Credit scoring systems are used to estimate the value of your credit and access the risk level you are to a lender. Credit monitoring companies collect information about your credit activity as it comes in from your creditors. The credit use you have is taken into consideration and a highly complex scoring system is used to take your basic information and turn it into a number. This number is in use by lenders and others when they make decisions about lending to you, hiring you, providing you with insurance or considering the interest rate charged to you.
Credit Bureau Scoring Systems
Over time, there have been several scoring systems used by credit bureaus to analyze and report on the personal credit history of individuals. The most well-known is Fair Isaac (FICO). With this scoring system, all three of the major credit bureaus, TransUnion, Experian, and Equifax, use their own tools to determine the numerical number of a personal credit history. FICO has been phased out from use by these agencies, though it is still heavily used in the mortgage industry. Banks can use FICO to determine if they should lend, but most unsecured lenders no longer use this scoring system.
The current system used by unsecured lenders is called VantageScore. The use of this system has helped to make credit reporting more consistent and easy to understand. It uses a wider range of information and bases credit decisions off of millions of credit files to determine the score of an individual. With credit scoring, the amount of risk assigned has a basis on the way credit is in use by many people of the same or similar histories.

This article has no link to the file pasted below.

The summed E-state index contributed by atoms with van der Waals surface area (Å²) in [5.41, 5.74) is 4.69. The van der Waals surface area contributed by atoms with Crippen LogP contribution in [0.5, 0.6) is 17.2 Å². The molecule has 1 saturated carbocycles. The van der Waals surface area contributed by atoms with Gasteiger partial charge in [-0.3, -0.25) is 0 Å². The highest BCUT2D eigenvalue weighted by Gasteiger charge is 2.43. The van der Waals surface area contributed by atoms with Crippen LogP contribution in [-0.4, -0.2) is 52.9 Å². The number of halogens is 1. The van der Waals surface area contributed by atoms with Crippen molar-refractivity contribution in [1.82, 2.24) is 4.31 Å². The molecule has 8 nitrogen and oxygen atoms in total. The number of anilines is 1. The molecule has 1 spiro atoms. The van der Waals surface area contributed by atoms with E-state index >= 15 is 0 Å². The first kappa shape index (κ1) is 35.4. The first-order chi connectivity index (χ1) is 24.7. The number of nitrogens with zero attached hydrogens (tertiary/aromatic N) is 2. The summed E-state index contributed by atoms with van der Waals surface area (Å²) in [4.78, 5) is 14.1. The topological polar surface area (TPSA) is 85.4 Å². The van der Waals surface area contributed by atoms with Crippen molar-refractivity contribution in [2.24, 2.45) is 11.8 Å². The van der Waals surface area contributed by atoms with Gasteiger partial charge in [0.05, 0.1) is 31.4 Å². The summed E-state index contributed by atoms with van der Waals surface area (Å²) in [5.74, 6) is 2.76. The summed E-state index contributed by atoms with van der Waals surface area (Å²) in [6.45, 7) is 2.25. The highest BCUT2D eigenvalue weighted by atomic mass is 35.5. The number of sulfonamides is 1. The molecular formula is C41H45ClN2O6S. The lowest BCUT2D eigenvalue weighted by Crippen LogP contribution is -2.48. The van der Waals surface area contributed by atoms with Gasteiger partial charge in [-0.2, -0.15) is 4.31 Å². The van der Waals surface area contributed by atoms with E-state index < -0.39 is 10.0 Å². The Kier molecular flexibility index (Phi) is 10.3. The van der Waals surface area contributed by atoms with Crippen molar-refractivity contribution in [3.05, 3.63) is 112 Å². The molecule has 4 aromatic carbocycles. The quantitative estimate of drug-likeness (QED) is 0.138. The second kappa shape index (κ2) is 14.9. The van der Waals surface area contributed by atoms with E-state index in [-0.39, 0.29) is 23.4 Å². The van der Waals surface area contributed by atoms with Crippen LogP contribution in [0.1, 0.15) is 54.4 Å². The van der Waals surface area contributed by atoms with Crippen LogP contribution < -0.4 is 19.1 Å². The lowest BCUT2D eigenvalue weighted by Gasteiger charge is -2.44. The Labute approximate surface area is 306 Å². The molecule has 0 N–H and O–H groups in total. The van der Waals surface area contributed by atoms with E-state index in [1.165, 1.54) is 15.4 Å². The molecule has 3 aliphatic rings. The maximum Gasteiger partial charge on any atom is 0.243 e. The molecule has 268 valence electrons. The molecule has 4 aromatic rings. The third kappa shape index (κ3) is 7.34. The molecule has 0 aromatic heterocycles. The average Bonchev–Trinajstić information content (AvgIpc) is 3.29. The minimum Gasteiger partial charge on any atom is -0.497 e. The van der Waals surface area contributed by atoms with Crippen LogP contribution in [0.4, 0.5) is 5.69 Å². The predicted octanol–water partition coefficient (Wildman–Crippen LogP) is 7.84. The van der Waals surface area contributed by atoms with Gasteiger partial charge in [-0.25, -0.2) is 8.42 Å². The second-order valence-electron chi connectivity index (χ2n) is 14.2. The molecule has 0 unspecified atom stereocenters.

FICO scores range from 300 to 850, with higher scores being better. Most Americans have a rating between 650 to 700. With VantageScore, scoring is based on a scale of 501 to 990, with each bracket of numbers being assigned a letter grade, with lower grades being more risk.
- 901 to 990: "A" Grade
- 801 to 900: "B" Grade
- 701 to 800: "C" Grade
- 601 to 700: "D" Grade
- 501 to 600: "F" Grade
It is up to the lender to determine which type of scoring system they will use when rating your credit history.
Factors in Credit Scoring Systems to Consider
Credit scoring is a complex algorithm designed to be quite complex to help ward off individuals who would otherwise take advantage of that knowledge. Yet, there are things you can do to improve your credit score no matter what credit scoring system is used. These actions can make it easier to secure the loan you want:
- Know your score: Be sure to request a copy of your credit report, available through each of the three credit reporting agencies, at least one time per year. Check it for errors and ask the agencies to remove these as soon as possible. In either credit scoring system used, the data collected by these agencies helps to formulate your score.
- Make payments on time: Making monthly payments on all of your loans, utilities, and medical bills on time can greatly improve a credit score, especially when it is done consistently over time. In some reports, being late just one time can slash into your credit score considerably. It will remain on your credit report for up to two years.
- Keep your debt to income ratio low: The amount of debt you have in comparison to the amount of income you have, is an important indicator of how dependent you are on credit. Lenders want to see this number as low as possible prior to approving you for a loan.
- Use credit: In order to have a good credit history, you still have to use credit on a regular basis. Use it wisely, paying off your balance in full each month whenever possible. It takes time to build a credit history.
- Don't apply for too much credit: Applying for too many credit cards at one time can show that you might be desperate for credit. The credit reporting agencies keep track of these on your report and call them "inquiries." They will stay there for two years.
Taking care of your credit history will insure that when credit scoring systems are used on your histoy, you look good to lenders. You can ask your lender what type of scoring system they use, as well as what credit score they would like you to have to qualify for a loan through them.